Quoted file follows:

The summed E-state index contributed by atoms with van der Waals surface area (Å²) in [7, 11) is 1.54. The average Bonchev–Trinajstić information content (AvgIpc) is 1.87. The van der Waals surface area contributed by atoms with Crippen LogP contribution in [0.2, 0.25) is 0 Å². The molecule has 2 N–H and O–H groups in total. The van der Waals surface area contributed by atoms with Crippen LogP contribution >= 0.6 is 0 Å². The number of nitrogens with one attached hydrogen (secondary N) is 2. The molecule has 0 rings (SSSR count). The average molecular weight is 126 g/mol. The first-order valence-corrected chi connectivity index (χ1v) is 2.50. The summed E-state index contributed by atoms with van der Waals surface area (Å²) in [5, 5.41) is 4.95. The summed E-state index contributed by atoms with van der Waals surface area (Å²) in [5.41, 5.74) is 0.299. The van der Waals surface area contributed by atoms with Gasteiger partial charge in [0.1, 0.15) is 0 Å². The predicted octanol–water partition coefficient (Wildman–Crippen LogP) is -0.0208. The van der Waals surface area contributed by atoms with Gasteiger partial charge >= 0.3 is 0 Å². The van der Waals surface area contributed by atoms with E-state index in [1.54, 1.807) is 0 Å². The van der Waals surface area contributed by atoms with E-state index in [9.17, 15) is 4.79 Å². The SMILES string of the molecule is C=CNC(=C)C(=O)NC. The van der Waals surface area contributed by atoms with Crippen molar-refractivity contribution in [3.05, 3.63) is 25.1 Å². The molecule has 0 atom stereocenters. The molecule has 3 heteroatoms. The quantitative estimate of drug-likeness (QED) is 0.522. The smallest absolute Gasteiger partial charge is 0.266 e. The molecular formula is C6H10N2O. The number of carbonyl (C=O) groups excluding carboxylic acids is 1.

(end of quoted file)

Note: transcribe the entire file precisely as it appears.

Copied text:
The summed E-state index contributed by atoms with van der Waals surface area (Å²) in [7, 11) is 1.54. The average Bonchev–Trinajstić information content (AvgIpc) is 1.87. The van der Waals surface area contributed by atoms with Crippen LogP contribution in [0.2, 0.25) is 0 Å². The molecule has 2 N–H and O–H groups in total. The van der Waals surface area contributed by atoms with Crippen LogP contribution >= 0.6 is 0 Å². The number of nitrogens with one attached hydrogen (secondary N) is 2. The molecule has 0 rings (SSSR count). The average molecular weight is 126 g/mol. The first-order valence-corrected chi connectivity index (χ1v) is 2.50. The summed E-state index contributed by atoms with van der Waals surface area (Å²) in [5, 5.41) is 4.95. The summed E-state index contributed by atoms with van der Waals surface area (Å²) in [5.41, 5.74) is 0.299. The van der Waals surface area contributed by atoms with Gasteiger partial charge in [0.1, 0.15) is 0 Å². The predicted octanol–water partition coefficient (Wildman–Crippen LogP) is -0.0208. The van der Waals surface area contributed by atoms with Gasteiger partial charge >= 0.3 is 0 Å². The van der Waals surface area contributed by atoms with E-state index in [1.54, 1.807) is 0 Å². The van der Waals surface area contributed by atoms with E-state index in [9.17, 15) is 4.79 Å². The SMILES string of the molecule is C=CNC(=C)C(=O)NC. The van der Waals surface area contributed by atoms with Crippen molar-refractivity contribution in [3.05, 3.63) is 25.1 Å². The molecule has 0 atom stereocenters. The molecule has 3 heteroatoms. The quantitative estimate of drug-likeness (QED) is 0.522. The smallest absolute Gasteiger partial charge is 0.266 e. The molecular formula is C6H10N2O. The number of carbonyl (C=O) groups excluding carboxylic acids is 1.